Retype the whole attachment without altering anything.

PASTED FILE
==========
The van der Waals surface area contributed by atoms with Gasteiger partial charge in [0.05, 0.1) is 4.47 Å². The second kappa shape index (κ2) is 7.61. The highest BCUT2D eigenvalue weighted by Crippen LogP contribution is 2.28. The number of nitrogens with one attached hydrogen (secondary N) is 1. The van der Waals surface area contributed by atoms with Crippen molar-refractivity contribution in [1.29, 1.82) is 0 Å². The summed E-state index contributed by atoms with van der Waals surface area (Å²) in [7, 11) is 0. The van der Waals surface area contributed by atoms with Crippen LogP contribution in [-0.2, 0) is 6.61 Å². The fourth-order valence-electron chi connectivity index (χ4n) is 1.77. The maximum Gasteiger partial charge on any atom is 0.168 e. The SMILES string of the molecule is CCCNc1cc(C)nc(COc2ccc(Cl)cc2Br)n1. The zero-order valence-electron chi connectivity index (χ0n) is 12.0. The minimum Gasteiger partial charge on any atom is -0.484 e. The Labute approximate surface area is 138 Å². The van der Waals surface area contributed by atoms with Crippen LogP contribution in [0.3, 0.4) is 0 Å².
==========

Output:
The van der Waals surface area contributed by atoms with Gasteiger partial charge in [0.05, 0.1) is 4.47 Å². The second kappa shape index (κ2) is 7.61. The highest BCUT2D eigenvalue weighted by Crippen LogP contribution is 2.28. The number of nitrogens with one attached hydrogen (secondary N) is 1. The van der Waals surface area contributed by atoms with Crippen molar-refractivity contribution in [1.29, 1.82) is 0 Å². The summed E-state index contributed by atoms with van der Waals surface area (Å²) in [7, 11) is 0. The van der Waals surface area contributed by atoms with Crippen LogP contribution in [-0.2, 0) is 6.61 Å². The fourth-order valence-electron chi connectivity index (χ4n) is 1.77. The maximum Gasteiger partial charge on any atom is 0.168 e. The SMILES string of the molecule is CCCNc1cc(C)nc(COc2ccc(Cl)cc2Br)n1. The zero-order valence-electron chi connectivity index (χ0n) is 12.0. The minimum Gasteiger partial charge on any atom is -0.484 e. The Labute approximate surface area is 138 Å². The van der Waals surface area contributed by atoms with Crippen LogP contribution in [0.3, 0.4) is 0 Å².